Dava Newman speaks Tuesday at MIT
Dava Newman, “Soap Box: Humans in Space,” MIT Museum, 265 Massachusetts Ave., Cambridge, 6 p.m. Dec. 8, 2009.
In his his black-and-white "Ohio Horizon" photos, Andrew Buck of Farmington, Connecticut, adopts a short, wide format — like two or three old photo booth photos arranged end to end — that seems especially attuned to the resolutely flat, horizontal landscape of these farms in northwest Ohio, where his in-laws reside.Read the rest here.
Buck documents landscapes reshaped by people. A semi truck stands outside a farmhouse in the snow. A mass of windbreak trees rests like a great dark cloud that has landed in the middle of a vast sea of low planted fields. Silvery silos, white barns, windbreak trees, and power lines rise out of a shimmering field of what looks like corn.
New York painter Eve Aschheim has said that she uses geometry in her abstractions "to 'think about' the intersection of nature and cityscape. My works might suggest the chaotic geometry of the city, the expectant stillness of air, the tenuous balance of a wire line against a building."Read the rest here.
Aschheim's drawings and paintings on view at Rhode Island College's Bannister Gallery are filled with dashed lines and hard edges that look cut up and scattered about and at the same time recall the taped lines of a house painting job. Her drawings in blue, black, and violet gesso, and ink and pencil on frosty mylar, have lots of visible erasing and rubbing out, as if revealing her rethinking and redrawing as she looks for the right balance.
Sebastian Smee: “I am always on the look-out for interesting art by New England artists, but it's not at the forefront of my mind. What is at the forefront is looking for shows that might be interesting for New England audiences to see (or to read about). This makes me dependent, as any newspaper critic is, on what shows New England museums choose to put on.”Previously
“Some - though not many - of the shows I write about might be outside New England, since my understanding is that New Englanders regularly travel to see art, and are interested in what is happening outside New England.”
“My priorities at this stage are New England museums, while my colleague Cate McQuaid focuses on New England's commercial galleries. The boundary is porous, and Cate and I are both hoping that it will become more porous over time.”
“I'm not sure I follow the logic of the connection you suggest between reviewing in Australia and reviewing in New England, but I would say that my experience working as a critic whose jurisdiction was the whole country rather than just a city or region, made me alert to the dangers of provincialism. I have been particularly excited to discover how many high quality museums there are all over New England, and I take great pleasure in visiting them every week.”
“You count the number of New England artists I have written about, but it's important to remember that my brief is not just to review artists but to assess shows (of Egyptian art, of video art, of Renaissance art, of installations, etc) as well as to write about art-related issues that come up in New England: Shepard Fairey, the Rose, the Gardner museum's expansion, Hyman Bloom, etc etc.”
If you were going to recount the evolution of hippie guy fashion, you might say that what began with psychedelic ruffled shirts and corduroy pants in 1968 has in late middle age split into two streams: collarless white button-down shirts, usually buttoned right up to the neck and worn with a black vest, and Hawaiian shirts. Both still signal rebellion — the collarless shirt announces: "I'll dress up, man, but I won't be constrained by your collar" — but it's rebellion softened into something a guy can be comfortable wearing day in and day out.Read the rest here.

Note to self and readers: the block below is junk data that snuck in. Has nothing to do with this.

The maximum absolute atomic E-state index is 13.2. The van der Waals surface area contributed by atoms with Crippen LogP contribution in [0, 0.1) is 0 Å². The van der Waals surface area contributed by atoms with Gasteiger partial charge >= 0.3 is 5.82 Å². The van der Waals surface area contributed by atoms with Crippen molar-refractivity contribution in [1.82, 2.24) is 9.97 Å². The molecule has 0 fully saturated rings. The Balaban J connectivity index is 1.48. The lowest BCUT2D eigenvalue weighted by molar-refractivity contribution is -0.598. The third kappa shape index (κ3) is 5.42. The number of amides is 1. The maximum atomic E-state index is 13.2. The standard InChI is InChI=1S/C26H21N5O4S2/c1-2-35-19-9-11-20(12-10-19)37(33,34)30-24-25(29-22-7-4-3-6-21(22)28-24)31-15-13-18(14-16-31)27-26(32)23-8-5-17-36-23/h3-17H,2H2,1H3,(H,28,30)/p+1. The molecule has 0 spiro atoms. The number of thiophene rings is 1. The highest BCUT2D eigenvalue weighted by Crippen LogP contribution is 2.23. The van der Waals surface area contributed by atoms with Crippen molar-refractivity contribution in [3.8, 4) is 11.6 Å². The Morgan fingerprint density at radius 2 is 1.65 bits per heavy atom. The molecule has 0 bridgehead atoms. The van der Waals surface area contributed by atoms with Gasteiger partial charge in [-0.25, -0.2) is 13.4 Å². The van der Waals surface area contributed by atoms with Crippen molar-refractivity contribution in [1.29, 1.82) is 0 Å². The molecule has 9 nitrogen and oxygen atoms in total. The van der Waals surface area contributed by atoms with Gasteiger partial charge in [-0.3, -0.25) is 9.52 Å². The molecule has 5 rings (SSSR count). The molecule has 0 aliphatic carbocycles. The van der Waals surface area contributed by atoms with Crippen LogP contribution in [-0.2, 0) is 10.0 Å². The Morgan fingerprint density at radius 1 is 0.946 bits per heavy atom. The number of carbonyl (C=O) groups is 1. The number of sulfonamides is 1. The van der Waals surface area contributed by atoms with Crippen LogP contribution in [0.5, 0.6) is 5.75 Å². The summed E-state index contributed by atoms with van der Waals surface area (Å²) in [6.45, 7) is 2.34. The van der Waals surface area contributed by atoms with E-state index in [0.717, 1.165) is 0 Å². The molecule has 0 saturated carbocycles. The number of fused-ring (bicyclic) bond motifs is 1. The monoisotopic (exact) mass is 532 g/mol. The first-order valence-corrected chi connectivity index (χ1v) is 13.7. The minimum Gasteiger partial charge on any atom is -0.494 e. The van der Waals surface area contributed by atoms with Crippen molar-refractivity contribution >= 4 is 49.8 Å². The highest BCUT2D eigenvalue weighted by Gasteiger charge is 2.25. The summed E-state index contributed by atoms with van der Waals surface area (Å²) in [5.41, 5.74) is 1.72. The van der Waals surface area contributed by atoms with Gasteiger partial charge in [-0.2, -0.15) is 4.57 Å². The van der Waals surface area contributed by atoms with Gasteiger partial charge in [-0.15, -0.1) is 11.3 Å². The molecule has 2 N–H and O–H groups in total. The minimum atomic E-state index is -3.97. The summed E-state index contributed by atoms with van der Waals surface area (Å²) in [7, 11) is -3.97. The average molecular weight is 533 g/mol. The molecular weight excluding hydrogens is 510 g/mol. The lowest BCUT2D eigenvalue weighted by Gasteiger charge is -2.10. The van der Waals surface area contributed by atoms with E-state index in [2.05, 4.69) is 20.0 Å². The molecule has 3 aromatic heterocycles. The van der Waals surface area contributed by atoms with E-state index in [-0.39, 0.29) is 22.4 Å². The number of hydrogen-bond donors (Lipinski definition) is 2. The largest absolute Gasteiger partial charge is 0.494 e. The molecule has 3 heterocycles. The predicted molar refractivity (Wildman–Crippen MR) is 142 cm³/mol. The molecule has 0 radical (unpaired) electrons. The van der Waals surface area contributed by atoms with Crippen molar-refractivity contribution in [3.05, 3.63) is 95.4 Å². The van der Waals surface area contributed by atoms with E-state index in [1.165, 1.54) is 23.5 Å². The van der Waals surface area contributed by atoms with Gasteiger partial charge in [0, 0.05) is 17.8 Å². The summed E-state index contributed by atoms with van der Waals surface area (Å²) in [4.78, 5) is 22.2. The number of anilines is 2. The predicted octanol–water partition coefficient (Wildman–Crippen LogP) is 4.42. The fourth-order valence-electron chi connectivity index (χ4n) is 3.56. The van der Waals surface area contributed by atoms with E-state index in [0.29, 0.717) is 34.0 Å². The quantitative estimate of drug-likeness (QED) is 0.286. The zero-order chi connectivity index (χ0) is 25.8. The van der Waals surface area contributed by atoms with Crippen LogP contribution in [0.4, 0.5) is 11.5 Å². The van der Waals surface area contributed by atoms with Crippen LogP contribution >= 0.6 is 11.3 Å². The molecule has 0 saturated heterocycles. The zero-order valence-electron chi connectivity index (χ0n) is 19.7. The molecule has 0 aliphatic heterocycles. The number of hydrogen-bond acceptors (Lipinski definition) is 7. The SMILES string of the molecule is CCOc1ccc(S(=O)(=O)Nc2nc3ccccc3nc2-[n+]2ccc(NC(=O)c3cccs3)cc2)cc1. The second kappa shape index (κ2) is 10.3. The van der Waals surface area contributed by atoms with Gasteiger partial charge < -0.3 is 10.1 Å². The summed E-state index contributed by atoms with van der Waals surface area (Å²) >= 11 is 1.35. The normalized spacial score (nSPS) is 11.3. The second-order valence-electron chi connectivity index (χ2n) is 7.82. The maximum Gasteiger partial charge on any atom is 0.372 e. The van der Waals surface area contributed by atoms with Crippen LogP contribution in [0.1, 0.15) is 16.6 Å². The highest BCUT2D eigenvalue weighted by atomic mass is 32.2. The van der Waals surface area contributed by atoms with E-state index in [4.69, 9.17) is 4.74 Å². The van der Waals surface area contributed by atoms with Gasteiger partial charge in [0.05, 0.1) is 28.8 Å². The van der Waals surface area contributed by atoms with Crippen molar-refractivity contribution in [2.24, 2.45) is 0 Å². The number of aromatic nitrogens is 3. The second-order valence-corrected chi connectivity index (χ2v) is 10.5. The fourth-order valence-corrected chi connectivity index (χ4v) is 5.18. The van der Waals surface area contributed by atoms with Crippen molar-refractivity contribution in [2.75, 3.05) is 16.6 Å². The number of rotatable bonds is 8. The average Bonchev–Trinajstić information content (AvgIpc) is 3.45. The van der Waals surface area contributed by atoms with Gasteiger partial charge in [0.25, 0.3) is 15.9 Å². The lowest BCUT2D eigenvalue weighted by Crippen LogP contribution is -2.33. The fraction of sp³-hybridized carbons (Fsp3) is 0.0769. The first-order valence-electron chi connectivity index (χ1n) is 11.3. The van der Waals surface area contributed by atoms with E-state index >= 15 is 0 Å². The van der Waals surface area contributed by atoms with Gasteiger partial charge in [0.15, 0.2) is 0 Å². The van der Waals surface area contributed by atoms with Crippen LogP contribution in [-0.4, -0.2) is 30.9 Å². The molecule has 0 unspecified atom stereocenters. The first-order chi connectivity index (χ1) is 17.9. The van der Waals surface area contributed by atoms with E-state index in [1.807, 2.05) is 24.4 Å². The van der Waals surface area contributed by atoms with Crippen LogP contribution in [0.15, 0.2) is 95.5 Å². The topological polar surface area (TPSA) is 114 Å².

Guy fashion isn't renowned for its invention, but this narrow range clarifies the corresponding ideas in women's couture that are illustrated in "Rare Bird of Fashion: The Irreverent Iris Apfel" at Salem's Peabody Essex Museum and "Mary McFadden: Goddess" at Massachusetts College of Art and Design. To put it simply (and somewhat simplistically): McFadden's refined designs parallel those collarless shirts, whereas Apfel's flamboyant wardrobe (she's pictured at left) mirrors those guys sporting Hawaiians.
Read the rest here.
For the majority of us Americans, Iraq and Afghanistan are a series of news-data points — number of Americans killed today, number of car bombs, spending tallies, estimates of civilian deaths. We connect these dots to try to form a hazy picture of Iraq, where at least 4276 Americans have died and 30,182 have been wounded and as many as 93,793 Iraqi civilians have been killed since we began our fight there six and a half years ago.
Stories with intimate details can help us to understand. Recent studies have shown that being in pain and watching someone else in pain activate similar areas of the brain. But most of our war reporting is data, not narratives. That’s what makes Krzysztof Wodiczko’s new video installation, “. . . Out of Here: The Veterans Project,” at the Institute of Contemporary Art, so powerful, and so necessary.
You stand in a large dark gallery lined with (projections of) grimy factory-style windows 13 feet above the floor that show blue sky and blurry clouds. “Outside” you hear kids playing, giggling. Adults call to them in what must be Arabic. A radio broadcasts Barack Obama telling us that “we need to use diplomacy to resolve our problems wherever possible” and a report that “a senior Hamas official has told Al Jazeera that this is a Martin Luther King moment.”
A man sings in Arabic as a helicopter — seen in silhouette in the windows — whumps down and hovers. The darkness and the height of the windows make you feel cut off, blind, but also safe. Kids kick a soccer ball past a window, then aloft again; it shatters one of the panes.